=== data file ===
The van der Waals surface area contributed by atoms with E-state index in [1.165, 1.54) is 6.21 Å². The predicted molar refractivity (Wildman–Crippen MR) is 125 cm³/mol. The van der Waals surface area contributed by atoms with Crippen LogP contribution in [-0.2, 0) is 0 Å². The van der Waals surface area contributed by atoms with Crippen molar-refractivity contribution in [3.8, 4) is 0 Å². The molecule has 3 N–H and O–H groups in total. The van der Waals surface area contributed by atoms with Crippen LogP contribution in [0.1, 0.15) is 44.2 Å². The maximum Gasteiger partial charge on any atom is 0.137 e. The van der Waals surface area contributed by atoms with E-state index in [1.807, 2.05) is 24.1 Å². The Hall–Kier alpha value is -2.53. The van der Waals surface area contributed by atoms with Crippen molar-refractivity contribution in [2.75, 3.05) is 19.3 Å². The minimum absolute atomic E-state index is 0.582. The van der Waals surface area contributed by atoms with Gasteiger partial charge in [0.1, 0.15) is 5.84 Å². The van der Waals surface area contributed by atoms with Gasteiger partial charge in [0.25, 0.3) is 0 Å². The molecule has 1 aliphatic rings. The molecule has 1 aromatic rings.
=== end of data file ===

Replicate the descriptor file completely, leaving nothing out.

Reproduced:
The van der Waals surface area contributed by atoms with E-state index in [1.165, 1.54) is 6.21 Å². The predicted molar refractivity (Wildman–Crippen MR) is 125 cm³/mol. The van der Waals surface area contributed by atoms with Crippen LogP contribution in [-0.2, 0) is 0 Å². The van der Waals surface area contributed by atoms with Crippen molar-refractivity contribution in [3.8, 4) is 0 Å². The molecule has 3 N–H and O–H groups in total. The van der Waals surface area contributed by atoms with Crippen LogP contribution in [0.1, 0.15) is 44.2 Å². The maximum Gasteiger partial charge on any atom is 0.137 e. The van der Waals surface area contributed by atoms with E-state index in [1.807, 2.05) is 24.1 Å². The Hall–Kier alpha value is -2.53. The van der Waals surface area contributed by atoms with Crippen molar-refractivity contribution in [2.75, 3.05) is 19.3 Å². The minimum absolute atomic E-state index is 0.582. The van der Waals surface area contributed by atoms with Gasteiger partial charge in [0.1, 0.15) is 5.84 Å². The van der Waals surface area contributed by atoms with Gasteiger partial charge in [0.25, 0.3) is 0 Å². The molecule has 1 aliphatic rings. The molecule has 1 aromatic rings.